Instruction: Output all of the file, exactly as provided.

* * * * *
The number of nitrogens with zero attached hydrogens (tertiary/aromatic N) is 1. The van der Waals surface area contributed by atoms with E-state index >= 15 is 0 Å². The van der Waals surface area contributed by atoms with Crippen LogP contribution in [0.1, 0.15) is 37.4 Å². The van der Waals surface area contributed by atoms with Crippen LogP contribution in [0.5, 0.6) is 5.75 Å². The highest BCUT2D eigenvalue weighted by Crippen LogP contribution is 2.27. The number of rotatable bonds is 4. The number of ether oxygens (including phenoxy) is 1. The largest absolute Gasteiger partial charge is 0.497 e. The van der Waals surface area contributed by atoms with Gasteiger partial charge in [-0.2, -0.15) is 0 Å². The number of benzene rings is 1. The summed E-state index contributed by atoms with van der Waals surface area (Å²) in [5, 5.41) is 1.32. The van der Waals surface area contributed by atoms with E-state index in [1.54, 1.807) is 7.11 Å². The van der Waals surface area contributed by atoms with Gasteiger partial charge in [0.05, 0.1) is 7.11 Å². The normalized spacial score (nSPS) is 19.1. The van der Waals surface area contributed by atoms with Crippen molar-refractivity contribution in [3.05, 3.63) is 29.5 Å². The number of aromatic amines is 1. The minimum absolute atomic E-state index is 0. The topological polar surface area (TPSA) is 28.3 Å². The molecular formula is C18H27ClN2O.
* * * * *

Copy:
The number of nitrogens with zero attached hydrogens (tertiary/aromatic N) is 1. The van der Waals surface area contributed by atoms with E-state index >= 15 is 0 Å². The van der Waals surface area contributed by atoms with Crippen LogP contribution in [0.1, 0.15) is 37.4 Å². The van der Waals surface area contributed by atoms with Crippen LogP contribution in [0.5, 0.6) is 5.75 Å². The highest BCUT2D eigenvalue weighted by Crippen LogP contribution is 2.27. The number of rotatable bonds is 4. The number of ether oxygens (including phenoxy) is 1. The largest absolute Gasteiger partial charge is 0.497 e. The van der Waals surface area contributed by atoms with Gasteiger partial charge in [-0.2, -0.15) is 0 Å². The number of benzene rings is 1. The summed E-state index contributed by atoms with van der Waals surface area (Å²) in [5, 5.41) is 1.32. The van der Waals surface area contributed by atoms with E-state index in [1.54, 1.807) is 7.11 Å². The van der Waals surface area contributed by atoms with Gasteiger partial charge in [0.05, 0.1) is 7.11 Å². The normalized spacial score (nSPS) is 19.1. The van der Waals surface area contributed by atoms with Crippen molar-refractivity contribution in [3.05, 3.63) is 29.5 Å². The number of aromatic amines is 1. The minimum absolute atomic E-state index is 0. The topological polar surface area (TPSA) is 28.3 Å². The molecular formula is C18H27ClN2O.